Communication with pre-vocalisation humans: a review

Earlier I mentioned that Cathy and I were trying to communicate with Owen using sign language. I’m here to report how that went.

It took a while. Our signing was persistent, and eventually we started seeing him signing back at us, although because of his impaired fine motor skills (what with being a baby and all) he didn’t do a good job of making the “correct” or taught signs. But we knew what he meant, and we consistently “corrected” him (by repeating our understanding back using the right sign), and saw no change. Once he’d figured out the sign for something, and he was getting the right response, he was happy. It took more than six months for him to change his sign for Cat from his personal sign (sticking his fingers to his lips) to that similar to the right one (pulling at whiskers on your face). He’s still signing “more” incorrectly, but we know exactly what he means – and he couples it with a spoken “Mor” nowadays.

One thing that I noticed was that his vocabulary was expanding steadily, until it suddenly collapsed. And that coincided with him beginning to vocalise – as soon as he started making distinguishable sounds, it seemed like all the hand signs fell out of his head. They’ve slowly returned, but it was a major disappointment to go from understanding most of his wants to understanding few of them.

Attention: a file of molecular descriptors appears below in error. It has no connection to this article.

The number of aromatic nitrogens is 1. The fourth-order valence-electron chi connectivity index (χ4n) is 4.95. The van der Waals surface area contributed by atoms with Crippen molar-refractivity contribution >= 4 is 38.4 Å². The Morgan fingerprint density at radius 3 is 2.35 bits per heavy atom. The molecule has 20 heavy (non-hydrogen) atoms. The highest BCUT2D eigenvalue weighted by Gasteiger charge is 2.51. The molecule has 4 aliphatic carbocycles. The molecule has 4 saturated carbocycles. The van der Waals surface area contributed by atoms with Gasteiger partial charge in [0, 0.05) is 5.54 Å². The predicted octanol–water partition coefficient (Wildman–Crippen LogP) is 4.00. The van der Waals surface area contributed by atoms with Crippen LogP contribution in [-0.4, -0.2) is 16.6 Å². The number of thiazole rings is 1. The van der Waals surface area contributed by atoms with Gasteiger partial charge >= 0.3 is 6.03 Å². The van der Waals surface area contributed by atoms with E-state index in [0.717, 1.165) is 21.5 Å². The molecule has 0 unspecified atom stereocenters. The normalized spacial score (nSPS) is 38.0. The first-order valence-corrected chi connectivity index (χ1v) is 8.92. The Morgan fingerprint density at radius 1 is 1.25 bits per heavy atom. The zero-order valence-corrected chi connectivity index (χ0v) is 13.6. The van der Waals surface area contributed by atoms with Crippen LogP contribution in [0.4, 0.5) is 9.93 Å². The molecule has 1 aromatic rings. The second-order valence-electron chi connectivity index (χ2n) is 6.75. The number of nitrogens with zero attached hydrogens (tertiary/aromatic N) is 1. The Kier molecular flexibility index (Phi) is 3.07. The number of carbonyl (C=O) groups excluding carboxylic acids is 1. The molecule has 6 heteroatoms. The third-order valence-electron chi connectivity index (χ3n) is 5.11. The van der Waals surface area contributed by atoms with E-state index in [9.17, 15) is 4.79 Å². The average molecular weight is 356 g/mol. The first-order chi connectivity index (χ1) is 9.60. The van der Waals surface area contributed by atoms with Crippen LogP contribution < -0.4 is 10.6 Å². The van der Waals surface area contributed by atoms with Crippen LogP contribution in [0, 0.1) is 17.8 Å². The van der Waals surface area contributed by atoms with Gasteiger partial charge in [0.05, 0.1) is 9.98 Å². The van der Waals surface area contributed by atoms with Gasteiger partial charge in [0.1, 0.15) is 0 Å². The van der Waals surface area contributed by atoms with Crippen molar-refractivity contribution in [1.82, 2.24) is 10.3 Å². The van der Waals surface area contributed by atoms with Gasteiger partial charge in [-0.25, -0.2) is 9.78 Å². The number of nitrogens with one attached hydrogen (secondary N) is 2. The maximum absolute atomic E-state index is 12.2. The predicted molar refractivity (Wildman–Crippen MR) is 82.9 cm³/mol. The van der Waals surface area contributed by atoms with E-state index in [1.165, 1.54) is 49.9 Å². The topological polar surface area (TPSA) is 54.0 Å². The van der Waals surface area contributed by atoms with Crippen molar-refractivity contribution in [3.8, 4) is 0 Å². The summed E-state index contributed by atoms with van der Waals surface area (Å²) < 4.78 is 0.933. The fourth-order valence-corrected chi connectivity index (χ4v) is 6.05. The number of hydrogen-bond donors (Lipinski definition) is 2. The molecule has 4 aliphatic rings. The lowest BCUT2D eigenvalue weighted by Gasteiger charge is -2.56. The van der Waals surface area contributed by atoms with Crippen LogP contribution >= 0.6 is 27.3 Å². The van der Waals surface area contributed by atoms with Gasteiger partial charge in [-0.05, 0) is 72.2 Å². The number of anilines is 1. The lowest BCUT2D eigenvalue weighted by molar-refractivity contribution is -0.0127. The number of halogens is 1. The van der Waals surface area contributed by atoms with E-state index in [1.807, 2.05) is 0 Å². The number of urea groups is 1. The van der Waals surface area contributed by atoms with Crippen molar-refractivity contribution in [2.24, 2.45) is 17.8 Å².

A downside of sign language is that it’s hard to read in darkness. So going to a crying baby in the middle of the night and getting him to tell me what was wrong/what he wanted didn’t work so good.

In balance, I’d say that signing helped a lot. Owen’s a very calm child, which I partially attribute to his ability to tell his parents what he wants – and when we’re able to tell him that we understand, but he’s not getting any more chocolate until tomorrow, his frustration isn’t due to a communications failure.

What I learned from Scrutineering an Election

I scrutineered the 2006 Victorian State Election. Comments are made in the context of the voting systems used there: Preferential for the lower house, and Single Transferable Vote for the upper house. I was in a very safe Labour seat.

  1. HTV cards seem to hold quite a sway over voters; about two thirds of them vote as per the HTV card. In the upper house, HTV cards are unnecessary – the preferences are built in to the system. The informal rate is still disturbingly high.

    Because of this, I think the lower house ticket should allow a single “1”, tick or a cross to be entered – just like the upper house. It would eliminate the need for HTV cards.